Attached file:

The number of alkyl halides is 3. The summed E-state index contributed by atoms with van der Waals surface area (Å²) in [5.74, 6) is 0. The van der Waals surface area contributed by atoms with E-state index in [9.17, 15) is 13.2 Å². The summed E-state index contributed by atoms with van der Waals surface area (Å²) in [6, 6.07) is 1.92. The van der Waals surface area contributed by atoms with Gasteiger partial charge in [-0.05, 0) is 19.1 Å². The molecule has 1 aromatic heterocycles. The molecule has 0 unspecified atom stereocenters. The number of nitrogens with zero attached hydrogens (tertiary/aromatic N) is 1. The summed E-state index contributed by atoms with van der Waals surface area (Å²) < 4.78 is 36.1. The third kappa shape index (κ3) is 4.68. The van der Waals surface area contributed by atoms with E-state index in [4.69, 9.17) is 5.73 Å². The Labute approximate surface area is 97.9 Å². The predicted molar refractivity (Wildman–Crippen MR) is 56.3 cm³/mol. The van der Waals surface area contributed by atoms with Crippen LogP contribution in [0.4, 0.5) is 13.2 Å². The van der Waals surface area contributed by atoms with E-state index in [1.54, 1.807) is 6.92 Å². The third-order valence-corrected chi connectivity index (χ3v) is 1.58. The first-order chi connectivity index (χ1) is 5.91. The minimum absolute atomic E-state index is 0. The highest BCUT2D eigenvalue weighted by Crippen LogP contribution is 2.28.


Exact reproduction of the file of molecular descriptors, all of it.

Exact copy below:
The number of alkyl halides is 3. The summed E-state index contributed by atoms with van der Waals surface area (Å²) in [5.74, 6) is 0. The van der Waals surface area contributed by atoms with E-state index in [9.17, 15) is 13.2 Å². The summed E-state index contributed by atoms with van der Waals surface area (Å²) in [6, 6.07) is 1.92. The van der Waals surface area contributed by atoms with Gasteiger partial charge in [-0.05, 0) is 19.1 Å². The molecule has 1 aromatic heterocycles. The molecule has 0 unspecified atom stereocenters. The number of nitrogens with zero attached hydrogens (tertiary/aromatic N) is 1. The summed E-state index contributed by atoms with van der Waals surface area (Å²) < 4.78 is 36.1. The third kappa shape index (κ3) is 4.68. The van der Waals surface area contributed by atoms with E-state index in [4.69, 9.17) is 5.73 Å². The Labute approximate surface area is 97.9 Å². The predicted molar refractivity (Wildman–Crippen MR) is 56.3 cm³/mol. The van der Waals surface area contributed by atoms with Crippen LogP contribution in [0.4, 0.5) is 13.2 Å². The van der Waals surface area contributed by atoms with E-state index in [1.54, 1.807) is 6.92 Å². The third-order valence-corrected chi connectivity index (χ3v) is 1.58. The first-order chi connectivity index (χ1) is 5.91. The minimum absolute atomic E-state index is 0. The highest BCUT2D eigenvalue weighted by Crippen LogP contribution is 2.28.